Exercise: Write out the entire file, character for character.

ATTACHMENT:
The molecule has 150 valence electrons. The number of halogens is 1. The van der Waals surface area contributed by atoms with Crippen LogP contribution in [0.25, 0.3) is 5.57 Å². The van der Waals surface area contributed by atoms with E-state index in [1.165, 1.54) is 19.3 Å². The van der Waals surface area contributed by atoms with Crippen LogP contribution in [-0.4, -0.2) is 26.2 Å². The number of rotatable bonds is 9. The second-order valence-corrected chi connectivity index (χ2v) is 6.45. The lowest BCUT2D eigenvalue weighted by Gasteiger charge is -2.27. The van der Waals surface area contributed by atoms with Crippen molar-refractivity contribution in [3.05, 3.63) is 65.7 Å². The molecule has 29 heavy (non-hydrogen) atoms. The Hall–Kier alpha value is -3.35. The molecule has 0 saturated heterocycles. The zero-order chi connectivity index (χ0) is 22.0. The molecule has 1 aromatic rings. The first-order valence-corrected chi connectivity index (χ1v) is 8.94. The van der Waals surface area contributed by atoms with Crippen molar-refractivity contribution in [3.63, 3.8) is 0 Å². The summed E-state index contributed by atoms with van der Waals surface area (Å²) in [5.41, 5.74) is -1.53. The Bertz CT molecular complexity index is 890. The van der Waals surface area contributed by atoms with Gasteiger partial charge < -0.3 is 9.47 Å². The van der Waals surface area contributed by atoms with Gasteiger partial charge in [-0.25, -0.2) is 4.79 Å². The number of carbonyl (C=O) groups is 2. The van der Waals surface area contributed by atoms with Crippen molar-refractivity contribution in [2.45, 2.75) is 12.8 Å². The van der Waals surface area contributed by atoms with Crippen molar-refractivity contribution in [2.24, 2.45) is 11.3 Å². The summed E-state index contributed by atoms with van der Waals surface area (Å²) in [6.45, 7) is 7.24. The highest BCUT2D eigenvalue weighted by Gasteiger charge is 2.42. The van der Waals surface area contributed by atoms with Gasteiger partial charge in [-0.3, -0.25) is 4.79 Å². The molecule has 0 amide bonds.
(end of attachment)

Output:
The molecule has 150 valence electrons. The number of halogens is 1. The van der Waals surface area contributed by atoms with Crippen LogP contribution in [0.25, 0.3) is 5.57 Å². The van der Waals surface area contributed by atoms with E-state index in [1.165, 1.54) is 19.3 Å². The van der Waals surface area contributed by atoms with Crippen LogP contribution in [-0.4, -0.2) is 26.2 Å². The number of rotatable bonds is 9. The second-order valence-corrected chi connectivity index (χ2v) is 6.45. The lowest BCUT2D eigenvalue weighted by Gasteiger charge is -2.27. The van der Waals surface area contributed by atoms with Crippen molar-refractivity contribution in [3.05, 3.63) is 65.7 Å². The molecule has 29 heavy (non-hydrogen) atoms. The Hall–Kier alpha value is -3.35. The molecule has 0 saturated heterocycles. The zero-order chi connectivity index (χ0) is 22.0. The molecule has 1 aromatic rings. The first-order valence-corrected chi connectivity index (χ1v) is 8.94. The van der Waals surface area contributed by atoms with Crippen molar-refractivity contribution in [3.63, 3.8) is 0 Å². The summed E-state index contributed by atoms with van der Waals surface area (Å²) in [5.41, 5.74) is -1.53. The Bertz CT molecular complexity index is 890. The van der Waals surface area contributed by atoms with Gasteiger partial charge < -0.3 is 9.47 Å². The van der Waals surface area contributed by atoms with Gasteiger partial charge in [-0.25, -0.2) is 4.79 Å². The number of carbonyl (C=O) groups is 2. The van der Waals surface area contributed by atoms with Crippen molar-refractivity contribution in [2.45, 2.75) is 12.8 Å². The van der Waals surface area contributed by atoms with Crippen molar-refractivity contribution in [2.24, 2.45) is 11.3 Å². The summed E-state index contributed by atoms with van der Waals surface area (Å²) in [6.45, 7) is 7.24. The highest BCUT2D eigenvalue weighted by Gasteiger charge is 2.42. The van der Waals surface area contributed by atoms with Gasteiger partial charge in [-0.3, -0.25) is 4.79 Å². The molecule has 0 amide bonds.